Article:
unicode woes

Boudewijn Rempt boud at valdyas.org
Thu Sep 26 05:10:06 EDT 2002

Ulli Stein wrote:

> Some weeks ago the management decided to deploy unicode so that we can
> handle every charset uniformly. The problem which showed at first: we
> realized that we cannot change the encoding in site.py afterwards, i.e. we
> have to specify the encoding all the way. 

Use a sitecustomize.py file that contains:

import sys


Then, in the application starter script use:

if hasattr(sys, 'setappdefaultencoding'):
elif sys.getdefaultencoding() != 'utf-8':
    print 'Warning: encoding not set for unicode - see ReadMe file'

That should solve a lot of your problems. Then you need to carefully 
determine how the data that enters and leaves your application should
be encoded. For instance, you might be getting data from files, databases,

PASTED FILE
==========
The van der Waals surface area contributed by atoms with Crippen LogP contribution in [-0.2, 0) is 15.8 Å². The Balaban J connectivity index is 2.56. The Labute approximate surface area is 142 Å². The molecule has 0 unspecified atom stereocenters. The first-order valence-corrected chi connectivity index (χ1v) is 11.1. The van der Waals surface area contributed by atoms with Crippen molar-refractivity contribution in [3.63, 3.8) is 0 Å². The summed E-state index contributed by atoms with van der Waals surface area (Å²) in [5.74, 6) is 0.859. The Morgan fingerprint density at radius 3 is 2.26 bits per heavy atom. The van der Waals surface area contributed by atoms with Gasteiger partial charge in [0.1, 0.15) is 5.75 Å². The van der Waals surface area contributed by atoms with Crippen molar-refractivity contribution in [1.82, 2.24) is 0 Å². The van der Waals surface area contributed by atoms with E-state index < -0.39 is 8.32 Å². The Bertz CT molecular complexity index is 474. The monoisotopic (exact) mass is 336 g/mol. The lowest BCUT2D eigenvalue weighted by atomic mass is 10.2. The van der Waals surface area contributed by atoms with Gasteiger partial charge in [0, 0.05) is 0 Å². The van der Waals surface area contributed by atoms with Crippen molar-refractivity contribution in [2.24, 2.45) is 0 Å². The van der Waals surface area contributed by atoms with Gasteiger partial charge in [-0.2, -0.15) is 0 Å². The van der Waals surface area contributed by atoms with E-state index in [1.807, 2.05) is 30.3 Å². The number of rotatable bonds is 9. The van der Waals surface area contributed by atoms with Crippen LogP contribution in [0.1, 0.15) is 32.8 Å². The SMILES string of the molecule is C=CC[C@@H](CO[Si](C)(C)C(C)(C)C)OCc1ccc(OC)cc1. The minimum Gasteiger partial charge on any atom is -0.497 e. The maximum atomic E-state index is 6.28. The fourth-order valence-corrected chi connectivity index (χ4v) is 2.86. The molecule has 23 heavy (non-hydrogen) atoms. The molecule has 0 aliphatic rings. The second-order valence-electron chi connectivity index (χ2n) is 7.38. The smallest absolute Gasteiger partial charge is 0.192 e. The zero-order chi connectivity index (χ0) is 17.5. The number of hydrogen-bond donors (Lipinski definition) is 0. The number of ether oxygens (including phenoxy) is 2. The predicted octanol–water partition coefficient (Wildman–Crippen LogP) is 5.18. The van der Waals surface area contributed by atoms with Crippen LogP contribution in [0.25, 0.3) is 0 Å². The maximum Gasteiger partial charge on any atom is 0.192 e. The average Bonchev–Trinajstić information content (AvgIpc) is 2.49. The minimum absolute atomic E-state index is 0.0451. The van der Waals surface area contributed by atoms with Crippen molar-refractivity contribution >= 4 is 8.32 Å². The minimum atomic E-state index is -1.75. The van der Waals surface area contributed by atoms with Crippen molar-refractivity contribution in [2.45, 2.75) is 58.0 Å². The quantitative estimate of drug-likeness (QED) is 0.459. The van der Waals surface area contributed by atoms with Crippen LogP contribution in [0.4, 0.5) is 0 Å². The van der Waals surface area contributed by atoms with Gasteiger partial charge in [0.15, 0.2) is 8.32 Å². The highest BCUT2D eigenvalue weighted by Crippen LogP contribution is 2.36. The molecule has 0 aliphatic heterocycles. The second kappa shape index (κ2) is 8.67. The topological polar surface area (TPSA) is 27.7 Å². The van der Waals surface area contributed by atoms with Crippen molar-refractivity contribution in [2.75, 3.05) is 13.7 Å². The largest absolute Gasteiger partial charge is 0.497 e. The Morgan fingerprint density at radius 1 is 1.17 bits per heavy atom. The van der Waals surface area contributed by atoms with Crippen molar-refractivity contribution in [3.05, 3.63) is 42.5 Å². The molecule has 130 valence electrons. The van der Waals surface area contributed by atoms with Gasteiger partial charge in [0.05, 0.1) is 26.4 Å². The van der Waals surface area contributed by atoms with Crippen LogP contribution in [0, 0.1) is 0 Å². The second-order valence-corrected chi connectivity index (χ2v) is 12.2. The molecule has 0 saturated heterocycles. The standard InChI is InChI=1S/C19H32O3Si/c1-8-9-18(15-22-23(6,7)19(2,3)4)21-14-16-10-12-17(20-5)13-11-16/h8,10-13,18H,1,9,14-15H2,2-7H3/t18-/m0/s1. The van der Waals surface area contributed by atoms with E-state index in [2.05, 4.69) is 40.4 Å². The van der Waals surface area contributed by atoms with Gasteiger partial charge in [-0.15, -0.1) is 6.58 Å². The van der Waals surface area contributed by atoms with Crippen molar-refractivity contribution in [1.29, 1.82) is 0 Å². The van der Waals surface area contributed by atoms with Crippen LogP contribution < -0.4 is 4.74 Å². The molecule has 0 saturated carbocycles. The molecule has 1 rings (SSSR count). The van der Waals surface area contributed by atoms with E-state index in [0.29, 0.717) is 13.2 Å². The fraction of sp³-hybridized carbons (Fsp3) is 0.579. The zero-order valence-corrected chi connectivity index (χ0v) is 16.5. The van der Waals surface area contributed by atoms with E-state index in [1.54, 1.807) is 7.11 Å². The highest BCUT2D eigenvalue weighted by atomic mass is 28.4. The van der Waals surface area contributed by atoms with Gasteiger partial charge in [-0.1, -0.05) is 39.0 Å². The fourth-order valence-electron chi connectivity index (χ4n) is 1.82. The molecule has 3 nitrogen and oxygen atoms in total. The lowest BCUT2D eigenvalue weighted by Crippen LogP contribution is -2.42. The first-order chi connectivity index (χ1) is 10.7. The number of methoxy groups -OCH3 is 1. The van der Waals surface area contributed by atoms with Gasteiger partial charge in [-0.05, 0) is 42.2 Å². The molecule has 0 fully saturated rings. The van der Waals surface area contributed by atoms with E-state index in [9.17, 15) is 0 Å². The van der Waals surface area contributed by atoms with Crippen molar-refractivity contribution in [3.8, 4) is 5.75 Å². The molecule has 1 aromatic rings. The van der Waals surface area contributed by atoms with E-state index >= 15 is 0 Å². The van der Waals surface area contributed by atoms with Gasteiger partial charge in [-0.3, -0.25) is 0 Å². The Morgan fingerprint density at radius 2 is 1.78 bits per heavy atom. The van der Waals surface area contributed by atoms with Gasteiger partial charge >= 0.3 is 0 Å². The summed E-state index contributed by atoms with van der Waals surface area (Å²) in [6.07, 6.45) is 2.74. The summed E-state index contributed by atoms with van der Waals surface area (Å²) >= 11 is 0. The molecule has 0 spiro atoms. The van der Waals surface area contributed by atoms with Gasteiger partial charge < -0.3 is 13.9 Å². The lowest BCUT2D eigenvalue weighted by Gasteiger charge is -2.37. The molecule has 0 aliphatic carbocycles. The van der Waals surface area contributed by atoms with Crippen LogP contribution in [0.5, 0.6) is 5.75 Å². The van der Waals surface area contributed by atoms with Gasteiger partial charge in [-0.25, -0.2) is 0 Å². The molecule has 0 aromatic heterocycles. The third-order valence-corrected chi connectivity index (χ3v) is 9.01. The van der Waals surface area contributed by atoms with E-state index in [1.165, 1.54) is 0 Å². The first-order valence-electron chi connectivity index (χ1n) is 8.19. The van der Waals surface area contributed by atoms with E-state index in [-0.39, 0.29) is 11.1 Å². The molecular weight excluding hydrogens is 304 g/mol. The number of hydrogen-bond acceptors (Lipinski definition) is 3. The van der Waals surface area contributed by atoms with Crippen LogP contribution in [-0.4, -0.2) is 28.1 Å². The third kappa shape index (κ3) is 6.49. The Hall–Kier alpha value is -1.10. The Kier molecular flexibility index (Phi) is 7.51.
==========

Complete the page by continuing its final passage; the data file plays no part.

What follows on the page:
network or paste operations. If that data is many different encodings, you
need to check the encoding at every entry point. And whenever you write 
data, you need to be aware of the encoding.

But at least _inside_ your application all data will be utf-8, which makes
it easy to handle.

Don't be too sanguine about the unicode handling of Java, by the way. Lots 
of room for hard-to-find unicode-related bugs there.

> It got worse and worse because
> the unicode encoding spread like a virus through all the source code.
> Simple Exceptions which we wanted to print to the console throw another
> Exception:
> UnicodeError: ASCII decoding error: ordinal not in range(128)

Other people will be able to tell you why it was a good design decision to
make it difficult to set a default application encoding different from 
ASCII. I'm still not convinced, but that might be just my denseness.

Boudewijn Rempt | http://www.valdyas.org

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